After two years in jail, El Isleño returns to the island of La Fe, ruled by the dictator Francisco Gavilán. He arrives with a cinematograph and exhibits "Robin Hood" to the people. The next... See full summary »
After two years in jail, El Isleño returns to the island of La Fe, ruled by the dictator Francisco Gavilán. He arrives with a cinematograph and exhibits "Robin Hood" to the people. The next day the bridge that communicates La Fe to the mainland has been destroyed, and the people plan to overthrow Gavilán. Written by
Edgar Soberón Torchia <firstname.lastname@example.org>
The story starts in 1925. Ends in the present. There are two stories. One of the real people, the ones that are watching movies, and the one portrayed in the movie itself, fictionalized. With a series of film clips from the fictionalized stories, we see different cinematic styles of the 20's, 30's, 40's, 60's and 70's. And as the fictionalized stories parallel the real stories, the two get closer and closer together, until the ending, in which the audience sees exactly themselves portrayed on the screen, as if of a refletion from a mirror. What is art? should it portray reality? or should it take liberty and license to be a little different? The different characters in life and in the movies have evolved in style, clothing, and attitute. There is one character, however, that did not change. He is wearing the same 1920's suit and panama straw hat through out the entire time evolution. Not sure what he symbolizes, but at the very last screening, he is locked out on purpose. This movie is symbolic, and a couple of viewing may be necessary to see small details such as this.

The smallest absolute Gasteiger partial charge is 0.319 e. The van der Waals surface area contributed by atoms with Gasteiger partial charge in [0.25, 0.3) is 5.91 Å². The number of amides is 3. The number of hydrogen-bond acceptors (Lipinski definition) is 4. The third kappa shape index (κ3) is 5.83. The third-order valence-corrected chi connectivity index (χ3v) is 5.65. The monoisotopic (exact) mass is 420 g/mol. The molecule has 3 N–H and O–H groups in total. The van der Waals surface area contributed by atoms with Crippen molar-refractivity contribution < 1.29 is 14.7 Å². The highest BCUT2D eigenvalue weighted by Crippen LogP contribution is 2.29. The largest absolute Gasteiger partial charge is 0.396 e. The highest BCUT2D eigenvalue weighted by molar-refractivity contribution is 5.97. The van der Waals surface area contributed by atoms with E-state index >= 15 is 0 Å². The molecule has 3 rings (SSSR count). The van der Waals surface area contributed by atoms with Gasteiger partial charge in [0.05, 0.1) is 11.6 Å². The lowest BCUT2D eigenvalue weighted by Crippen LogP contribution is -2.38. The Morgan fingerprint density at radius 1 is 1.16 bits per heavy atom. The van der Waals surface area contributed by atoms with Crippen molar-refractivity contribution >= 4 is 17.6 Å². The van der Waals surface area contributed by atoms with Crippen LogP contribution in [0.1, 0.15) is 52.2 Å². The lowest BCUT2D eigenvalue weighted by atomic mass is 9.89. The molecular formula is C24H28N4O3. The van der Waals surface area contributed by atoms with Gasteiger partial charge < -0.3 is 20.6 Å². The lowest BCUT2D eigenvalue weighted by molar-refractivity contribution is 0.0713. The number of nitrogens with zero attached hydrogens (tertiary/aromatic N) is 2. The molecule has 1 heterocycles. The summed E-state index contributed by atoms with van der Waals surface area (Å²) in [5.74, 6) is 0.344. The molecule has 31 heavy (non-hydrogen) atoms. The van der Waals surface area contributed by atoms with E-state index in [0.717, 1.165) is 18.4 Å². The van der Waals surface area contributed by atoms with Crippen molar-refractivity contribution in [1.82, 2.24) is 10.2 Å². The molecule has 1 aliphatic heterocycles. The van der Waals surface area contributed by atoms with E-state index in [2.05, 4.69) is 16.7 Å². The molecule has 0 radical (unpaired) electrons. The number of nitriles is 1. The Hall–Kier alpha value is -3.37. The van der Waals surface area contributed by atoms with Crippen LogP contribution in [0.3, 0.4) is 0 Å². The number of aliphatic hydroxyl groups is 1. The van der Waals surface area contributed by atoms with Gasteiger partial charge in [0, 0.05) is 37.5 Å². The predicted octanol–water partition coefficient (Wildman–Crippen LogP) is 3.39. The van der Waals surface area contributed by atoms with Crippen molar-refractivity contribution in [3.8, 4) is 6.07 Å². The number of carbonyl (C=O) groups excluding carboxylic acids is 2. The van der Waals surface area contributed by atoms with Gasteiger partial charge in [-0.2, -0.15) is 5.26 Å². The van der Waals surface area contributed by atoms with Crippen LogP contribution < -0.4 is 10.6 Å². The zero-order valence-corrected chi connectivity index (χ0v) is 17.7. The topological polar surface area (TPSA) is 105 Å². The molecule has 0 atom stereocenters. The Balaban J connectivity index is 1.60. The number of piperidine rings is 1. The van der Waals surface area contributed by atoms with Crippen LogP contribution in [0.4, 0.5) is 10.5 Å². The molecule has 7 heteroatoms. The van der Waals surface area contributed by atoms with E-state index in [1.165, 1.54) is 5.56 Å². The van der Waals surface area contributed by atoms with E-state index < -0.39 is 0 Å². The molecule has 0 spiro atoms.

2 of 2 people found this review helpful.
Was this review helpful to you?